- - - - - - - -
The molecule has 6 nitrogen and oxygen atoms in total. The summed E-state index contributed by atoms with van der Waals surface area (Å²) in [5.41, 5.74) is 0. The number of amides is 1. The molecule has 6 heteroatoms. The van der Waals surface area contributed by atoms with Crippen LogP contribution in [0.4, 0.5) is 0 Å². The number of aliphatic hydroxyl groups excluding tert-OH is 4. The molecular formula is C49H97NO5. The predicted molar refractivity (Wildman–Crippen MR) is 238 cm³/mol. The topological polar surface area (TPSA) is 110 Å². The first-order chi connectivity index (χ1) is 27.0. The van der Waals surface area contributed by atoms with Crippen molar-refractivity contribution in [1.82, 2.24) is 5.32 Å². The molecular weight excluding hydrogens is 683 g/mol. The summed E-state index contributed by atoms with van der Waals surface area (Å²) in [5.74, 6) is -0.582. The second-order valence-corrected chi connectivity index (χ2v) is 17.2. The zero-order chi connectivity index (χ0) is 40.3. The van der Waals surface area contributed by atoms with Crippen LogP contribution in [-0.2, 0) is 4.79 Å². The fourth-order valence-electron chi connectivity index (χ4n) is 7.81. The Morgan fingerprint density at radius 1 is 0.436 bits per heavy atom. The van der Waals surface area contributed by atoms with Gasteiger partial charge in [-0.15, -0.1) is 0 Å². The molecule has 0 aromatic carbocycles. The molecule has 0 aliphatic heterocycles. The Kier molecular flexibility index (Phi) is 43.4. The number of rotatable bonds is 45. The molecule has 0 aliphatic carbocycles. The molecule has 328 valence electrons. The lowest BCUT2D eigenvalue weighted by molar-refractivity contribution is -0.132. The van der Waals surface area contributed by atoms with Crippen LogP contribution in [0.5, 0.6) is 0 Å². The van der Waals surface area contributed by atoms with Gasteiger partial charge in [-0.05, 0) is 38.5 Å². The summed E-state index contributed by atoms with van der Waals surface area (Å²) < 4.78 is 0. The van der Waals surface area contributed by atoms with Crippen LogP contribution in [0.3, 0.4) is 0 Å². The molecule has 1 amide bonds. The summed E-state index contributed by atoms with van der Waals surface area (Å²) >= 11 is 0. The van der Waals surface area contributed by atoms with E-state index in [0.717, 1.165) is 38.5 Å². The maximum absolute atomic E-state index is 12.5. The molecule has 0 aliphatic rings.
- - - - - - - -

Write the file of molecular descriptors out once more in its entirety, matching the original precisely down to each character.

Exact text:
The molecule has 6 nitrogen and oxygen atoms in total. The summed E-state index contributed by atoms with van der Waals surface area (Å²) in [5.41, 5.74) is 0. The number of amides is 1. The molecule has 6 heteroatoms. The van der Waals surface area contributed by atoms with Crippen LogP contribution in [0.4, 0.5) is 0 Å². The number of aliphatic hydroxyl groups excluding tert-OH is 4. The molecular formula is C49H97NO5. The predicted molar refractivity (Wildman–Crippen MR) is 238 cm³/mol. The topological polar surface area (TPSA) is 110 Å². The first-order chi connectivity index (χ1) is 27.0. The van der Waals surface area contributed by atoms with Crippen molar-refractivity contribution in [1.82, 2.24) is 5.32 Å². The molecular weight excluding hydrogens is 683 g/mol. The summed E-state index contributed by atoms with van der Waals surface area (Å²) in [5.74, 6) is -0.582. The second-order valence-corrected chi connectivity index (χ2v) is 17.2. The zero-order chi connectivity index (χ0) is 40.3. The van der Waals surface area contributed by atoms with Crippen LogP contribution in [-0.2, 0) is 4.79 Å². The fourth-order valence-electron chi connectivity index (χ4n) is 7.81. The Morgan fingerprint density at radius 1 is 0.436 bits per heavy atom. The van der Waals surface area contributed by atoms with Gasteiger partial charge in [-0.15, -0.1) is 0 Å². The molecule has 0 aromatic carbocycles. The molecule has 0 aliphatic heterocycles. The Kier molecular flexibility index (Phi) is 43.4. The number of rotatable bonds is 45. The molecule has 0 aliphatic carbocycles. The molecule has 328 valence electrons. The lowest BCUT2D eigenvalue weighted by molar-refractivity contribution is -0.132. The van der Waals surface area contributed by atoms with Crippen LogP contribution in [0.5, 0.6) is 0 Å². The van der Waals surface area contributed by atoms with Gasteiger partial charge in [-0.05, 0) is 38.5 Å². The summed E-state index contributed by atoms with van der Waals surface area (Å²) < 4.78 is 0. The van der Waals surface area contributed by atoms with Crippen LogP contribution in [0.3, 0.4) is 0 Å². The molecule has 1 amide bonds. The summed E-state index contributed by atoms with van der Waals surface area (Å²) >= 11 is 0. The van der Waals surface area contributed by atoms with E-state index in [0.717, 1.165) is 38.5 Å². The maximum absolute atomic E-state index is 12.5. The molecule has 0 aliphatic rings.